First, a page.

Leee: Yes, years ago the old stars, your Elizabeth Taylors, Betty Davises and all those kinds of people, divas, Sophia Loren, people I think are just gorgeous. You didn’t know that much about them. It was only toward the end of their lives, kids started writing books or all that kind of thing, but by that time, who cares? Because they’ve given you such a beautiful body of work and that is what you leave with, a beautiful body of work that you can fall in love with over and over again. You see Ingrid Bergman and Humphrey Bogart and wow, this is fantastic, though she left America because she had an affair with a married man and had twins in that time period. Nowadays, you wouldn’t think nothing about it, but it was, there was something special about it, even the artists. Some of the great people. I’ve met a lot of people that I’ve admired, Marvin Gaye and Stevie Wonder, people like that. So, you don’t know a lot about them still. They try and keep it on that level, separate, which I think is important.
Paula: Absolutely. So, let’s talk about America. You’ve had some success in the US, but you weren’t able to break through consistently.
Leee: It wasn’t a consistent thing. What we did to, we did have a lot of R&B Top10’s. They were different to here, we had “So Good, So Right”, that was big, we had a number one, “Instinctual”, as a solo artists, I had a big record, number two, “The Mighty Power of Love” in 1995, which is like a classic dance record. And three or four years ago, I’d done a jazz album in 2005, or 2006 called FEEL MY SOUL, and I didn’t want anything mixed from it. It was done in France and we filmed the video, a making of, and I ended up, there’s a DJ called Sammy G, J, and he did a mix of a track called “Sensuality” and that got Top 10 I think on the dance chart on Billboard and that was three years ago. So, there’s always been a DJ affinity with me and right now there’s a track called “Spiritual”, which is with ‘The Collective,’ and The Collective is myself, Don E, Omar, Junior Giscombe, Carl McIntosh from Loose Ends, Rick Clarke, who’s an R&B singer from before and there’s one more, Noel McKoy. And we’ve done this one track and we’re doing a whole album together called The Collective with different tracks with each one of us and that’s been like number one on the R&B charts for the last three weeks.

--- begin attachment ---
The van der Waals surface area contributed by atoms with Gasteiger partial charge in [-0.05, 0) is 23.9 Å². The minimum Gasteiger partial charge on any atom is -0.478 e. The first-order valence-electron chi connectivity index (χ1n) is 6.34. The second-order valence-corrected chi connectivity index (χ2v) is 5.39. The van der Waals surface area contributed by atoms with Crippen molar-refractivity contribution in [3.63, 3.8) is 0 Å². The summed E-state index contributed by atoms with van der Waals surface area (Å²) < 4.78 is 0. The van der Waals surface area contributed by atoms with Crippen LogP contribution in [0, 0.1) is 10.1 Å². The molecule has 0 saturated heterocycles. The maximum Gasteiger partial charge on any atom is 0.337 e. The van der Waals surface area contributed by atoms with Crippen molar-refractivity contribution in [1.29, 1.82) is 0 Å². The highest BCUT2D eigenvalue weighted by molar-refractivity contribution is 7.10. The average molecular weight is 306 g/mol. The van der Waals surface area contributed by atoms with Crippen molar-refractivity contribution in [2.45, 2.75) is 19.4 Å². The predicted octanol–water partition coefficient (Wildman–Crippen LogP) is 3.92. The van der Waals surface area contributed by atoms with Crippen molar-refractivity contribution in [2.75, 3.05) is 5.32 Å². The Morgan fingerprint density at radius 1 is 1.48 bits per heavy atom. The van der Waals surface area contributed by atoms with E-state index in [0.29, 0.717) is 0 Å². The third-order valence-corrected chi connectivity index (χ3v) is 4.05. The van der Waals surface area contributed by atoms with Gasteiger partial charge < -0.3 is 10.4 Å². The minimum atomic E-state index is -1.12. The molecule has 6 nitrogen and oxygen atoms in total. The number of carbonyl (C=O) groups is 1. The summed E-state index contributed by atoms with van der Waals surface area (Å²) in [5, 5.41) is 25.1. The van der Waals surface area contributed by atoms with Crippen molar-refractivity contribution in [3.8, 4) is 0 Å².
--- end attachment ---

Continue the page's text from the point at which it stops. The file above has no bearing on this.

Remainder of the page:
Paula: So, there’s always that connection with the U.S., it’s always been there?
Leee: Yeah. I mean, that track is here, but it’s getting play over there. So, and we had another actually R&B track called “The Last Time”, which was a big track and on the DJ side, each for example, Larry Levan, who was a big New York DJ, he remixed “Changes”, one of our tracks and that made it massive over there and we’ve had people like Mariah Carey recording our records and Destiny’s Child on their first album did “Illusion” as well as Mariah. The Pharcyde, the rap group, did “Illusion”. Jay Z does a mash up of something. There’s quite a few records.
Paula: That’s a tremendous acknowledgement of your work, isn’t it?
Leee: Well, LA Reid is the one who asked Mariah, ‘you’ve got to do this track,’ and they redid it. So, I’m not complaining, I got a platinum disc for it.
Paula: Wow, fantastic still. Cool. So, next question. Other than Sade and Incognito, no British black artist or group has been able to sustain a career in music in the US. What’s your thoughts on that?
Leee: It is very, very hard. I think had I stayed there in the US… I lived in the US as a kid for five years, and so I know America well, New York especially and I have loads of family there. I think if I’d just worked in America a lot more, then I think possibly. I’m intending to probably next year spend more time in the States and work it on the musical level. For example, I did a tour in February/March in Germany, which is very successful and that was with Kool & The Gang, Sister Sledge, Earth Wind & Fire, and what was the other one? I was the last act before Kool & The Gang, the only British black act, and so they all thought that Imagination was American. So, you had Nile Rodgers dancing to “Musical LIghts. “I’m thinking, ‘wow, this is fantastic!’
Paula: It’s like a dream, isn’t it?
Leee: Yes, and we met him years ago in the ’80s, and he thought we were an American group. So, most of them think Imagination are American. So, they’ve accepted us in that way and then they found out no, I’m from North London. It’s really – just around the corner from Arsenal!
Paula: Are they fascinated by your accent?
Leee: Yeah, I think, but I think now, ours are always pseudo, I’m kind of like Black European, I have a tinge of American, tinge of English, tinge of Caribbean. It’s all mixed up.
Paula: Yeah, absolutely. Okay, back to the UK then. There were a number of British black artists who enjoyed success in the 80s, Junior, Central Line, Dacid Grant, but found it challenging to continue with sustained careers in the UK. Why do you think that is?